Inside the Briefcase

The 5 Most Common Application Bottlenecks

The 5 Most Common Application Bottlenecks

Application bottlenecks can lead an otherwise functional computer or...

How Machine Learning Helps Improve the Security Industry

How Machine Learning Helps Improve the Security Industry

We’ve been moving more and more towards computerized processes...

Transformation on a Global Scale

Transformation on a Global Scale

Necessity may be the mother of invention, but it’s...

IT Briefcase Exclusive Interview: As Container Adoption Swells, So Do Security Concerns

IT Briefcase Exclusive Interview: As Container Adoption Swells, So Do Security Concerns

Fei Huang, NeuVector
In this Fresh Ink interview segment,...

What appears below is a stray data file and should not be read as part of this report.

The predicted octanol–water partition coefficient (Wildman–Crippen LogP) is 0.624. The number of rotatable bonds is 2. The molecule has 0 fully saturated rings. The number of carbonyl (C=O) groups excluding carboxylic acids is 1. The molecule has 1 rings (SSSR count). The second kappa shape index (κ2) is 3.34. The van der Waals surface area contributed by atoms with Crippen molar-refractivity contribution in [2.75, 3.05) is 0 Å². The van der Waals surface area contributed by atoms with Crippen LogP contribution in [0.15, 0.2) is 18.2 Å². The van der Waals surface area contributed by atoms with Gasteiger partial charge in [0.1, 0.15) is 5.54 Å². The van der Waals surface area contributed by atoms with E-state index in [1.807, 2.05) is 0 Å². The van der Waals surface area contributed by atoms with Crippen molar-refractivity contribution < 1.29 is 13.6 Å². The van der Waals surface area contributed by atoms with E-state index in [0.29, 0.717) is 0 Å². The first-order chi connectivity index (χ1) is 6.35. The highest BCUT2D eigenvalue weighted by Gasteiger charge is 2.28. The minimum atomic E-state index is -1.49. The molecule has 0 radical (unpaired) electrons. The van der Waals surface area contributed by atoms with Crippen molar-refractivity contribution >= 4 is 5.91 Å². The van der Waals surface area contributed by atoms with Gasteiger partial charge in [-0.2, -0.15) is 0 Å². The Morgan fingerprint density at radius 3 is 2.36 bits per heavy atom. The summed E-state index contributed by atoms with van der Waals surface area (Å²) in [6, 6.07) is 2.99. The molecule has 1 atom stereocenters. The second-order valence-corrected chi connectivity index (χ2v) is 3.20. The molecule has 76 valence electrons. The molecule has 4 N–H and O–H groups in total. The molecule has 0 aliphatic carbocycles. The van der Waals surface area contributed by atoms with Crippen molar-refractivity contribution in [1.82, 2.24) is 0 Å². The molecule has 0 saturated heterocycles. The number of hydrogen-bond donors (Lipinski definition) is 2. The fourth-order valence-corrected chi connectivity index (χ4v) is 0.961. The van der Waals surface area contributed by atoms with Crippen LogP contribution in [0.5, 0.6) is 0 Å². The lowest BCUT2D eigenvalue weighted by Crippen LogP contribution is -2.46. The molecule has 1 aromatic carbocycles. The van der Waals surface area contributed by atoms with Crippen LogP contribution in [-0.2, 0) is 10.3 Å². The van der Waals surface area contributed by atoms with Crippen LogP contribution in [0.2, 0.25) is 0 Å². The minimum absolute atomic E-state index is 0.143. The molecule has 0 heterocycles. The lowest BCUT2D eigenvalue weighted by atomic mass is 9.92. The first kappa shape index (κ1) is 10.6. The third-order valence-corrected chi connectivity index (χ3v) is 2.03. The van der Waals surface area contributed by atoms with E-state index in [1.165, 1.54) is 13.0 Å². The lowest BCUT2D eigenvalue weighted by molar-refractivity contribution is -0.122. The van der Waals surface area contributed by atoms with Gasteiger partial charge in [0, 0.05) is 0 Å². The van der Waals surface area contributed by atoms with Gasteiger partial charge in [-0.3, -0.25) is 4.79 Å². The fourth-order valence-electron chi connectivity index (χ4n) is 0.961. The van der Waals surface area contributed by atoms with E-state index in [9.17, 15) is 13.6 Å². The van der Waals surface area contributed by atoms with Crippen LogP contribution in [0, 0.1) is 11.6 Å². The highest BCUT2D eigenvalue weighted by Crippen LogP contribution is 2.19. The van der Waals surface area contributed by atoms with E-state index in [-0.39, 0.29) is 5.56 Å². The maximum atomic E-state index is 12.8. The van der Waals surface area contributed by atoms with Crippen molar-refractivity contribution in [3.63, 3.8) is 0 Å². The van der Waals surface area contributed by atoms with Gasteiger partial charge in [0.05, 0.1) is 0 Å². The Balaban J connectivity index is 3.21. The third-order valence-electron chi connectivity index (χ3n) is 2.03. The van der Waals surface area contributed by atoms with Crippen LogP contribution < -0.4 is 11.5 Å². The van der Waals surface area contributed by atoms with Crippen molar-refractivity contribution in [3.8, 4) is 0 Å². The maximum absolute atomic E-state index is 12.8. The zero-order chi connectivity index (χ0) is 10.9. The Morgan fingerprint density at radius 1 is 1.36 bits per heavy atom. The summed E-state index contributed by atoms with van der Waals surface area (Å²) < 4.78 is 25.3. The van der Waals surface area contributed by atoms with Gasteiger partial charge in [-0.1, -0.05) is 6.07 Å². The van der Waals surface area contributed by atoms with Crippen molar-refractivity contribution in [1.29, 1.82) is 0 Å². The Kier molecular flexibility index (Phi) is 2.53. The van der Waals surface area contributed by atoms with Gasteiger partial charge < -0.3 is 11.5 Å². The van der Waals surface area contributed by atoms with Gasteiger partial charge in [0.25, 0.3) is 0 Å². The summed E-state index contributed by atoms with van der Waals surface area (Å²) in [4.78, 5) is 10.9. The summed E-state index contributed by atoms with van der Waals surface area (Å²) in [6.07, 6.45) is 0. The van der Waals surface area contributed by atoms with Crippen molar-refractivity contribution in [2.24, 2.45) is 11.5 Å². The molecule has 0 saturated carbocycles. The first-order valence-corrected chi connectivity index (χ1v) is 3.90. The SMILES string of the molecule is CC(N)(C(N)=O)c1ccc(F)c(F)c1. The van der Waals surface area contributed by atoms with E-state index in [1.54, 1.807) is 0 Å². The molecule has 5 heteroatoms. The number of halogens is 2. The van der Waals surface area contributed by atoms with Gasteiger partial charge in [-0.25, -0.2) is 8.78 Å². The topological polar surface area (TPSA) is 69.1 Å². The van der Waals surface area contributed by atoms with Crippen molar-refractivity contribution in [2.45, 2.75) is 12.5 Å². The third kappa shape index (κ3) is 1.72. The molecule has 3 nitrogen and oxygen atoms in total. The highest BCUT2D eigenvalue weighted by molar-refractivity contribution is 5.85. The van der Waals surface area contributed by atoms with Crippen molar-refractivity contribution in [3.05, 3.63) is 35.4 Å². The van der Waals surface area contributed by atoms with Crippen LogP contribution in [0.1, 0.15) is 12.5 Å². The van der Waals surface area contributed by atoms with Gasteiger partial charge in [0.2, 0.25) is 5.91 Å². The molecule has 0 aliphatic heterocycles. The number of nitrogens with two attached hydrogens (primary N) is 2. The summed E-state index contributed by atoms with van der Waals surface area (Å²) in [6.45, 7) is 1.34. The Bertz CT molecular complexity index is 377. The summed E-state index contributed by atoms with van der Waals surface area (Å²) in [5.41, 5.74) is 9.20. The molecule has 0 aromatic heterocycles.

6 Marketing Strategies for Your Small Business

6 Marketing Strategies for Your Small Business

One of the main problems facing small businesses is...

The Kindle Fire’s Browser: Mostly Smooth as Silk

September 30, 2011 No Comments

One of the more intriguing features of the Kindle Fire, Amazon’s new tablet, is Silk, the Web browser that makes its debut on the device. Silk, like the Opera browser, uses a split architecture to put some of the work on Amazon’s own back-end servers. That’s raised some questions about user privacy, though Amazon insists browsing activity is aggregated and not linked to a user identity.

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